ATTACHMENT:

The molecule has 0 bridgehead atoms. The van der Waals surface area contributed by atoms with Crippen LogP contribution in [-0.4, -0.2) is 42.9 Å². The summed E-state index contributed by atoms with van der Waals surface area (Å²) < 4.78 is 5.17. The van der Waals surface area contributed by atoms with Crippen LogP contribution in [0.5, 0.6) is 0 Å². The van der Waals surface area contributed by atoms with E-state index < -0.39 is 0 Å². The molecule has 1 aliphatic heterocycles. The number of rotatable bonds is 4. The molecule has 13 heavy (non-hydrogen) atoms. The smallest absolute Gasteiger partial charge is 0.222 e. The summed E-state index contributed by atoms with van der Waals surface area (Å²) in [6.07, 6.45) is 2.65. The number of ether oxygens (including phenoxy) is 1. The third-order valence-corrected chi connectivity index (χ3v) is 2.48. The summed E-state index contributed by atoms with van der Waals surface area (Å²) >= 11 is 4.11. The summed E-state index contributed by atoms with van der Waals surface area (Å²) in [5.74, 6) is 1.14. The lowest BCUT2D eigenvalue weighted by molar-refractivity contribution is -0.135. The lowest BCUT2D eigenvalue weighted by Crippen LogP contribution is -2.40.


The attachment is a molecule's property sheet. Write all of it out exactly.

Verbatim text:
The molecule has 0 bridgehead atoms. The van der Waals surface area contributed by atoms with Crippen LogP contribution in [-0.4, -0.2) is 42.9 Å². The summed E-state index contributed by atoms with van der Waals surface area (Å²) < 4.78 is 5.17. The van der Waals surface area contributed by atoms with Crippen LogP contribution in [0.5, 0.6) is 0 Å². The van der Waals surface area contributed by atoms with E-state index < -0.39 is 0 Å². The molecule has 1 aliphatic heterocycles. The number of rotatable bonds is 4. The molecule has 13 heavy (non-hydrogen) atoms. The smallest absolute Gasteiger partial charge is 0.222 e. The summed E-state index contributed by atoms with van der Waals surface area (Å²) in [6.07, 6.45) is 2.65. The number of ether oxygens (including phenoxy) is 1. The third-order valence-corrected chi connectivity index (χ3v) is 2.48. The summed E-state index contributed by atoms with van der Waals surface area (Å²) >= 11 is 4.11. The summed E-state index contributed by atoms with van der Waals surface area (Å²) in [5.74, 6) is 1.14. The lowest BCUT2D eigenvalue weighted by molar-refractivity contribution is -0.135. The lowest BCUT2D eigenvalue weighted by Crippen LogP contribution is -2.40.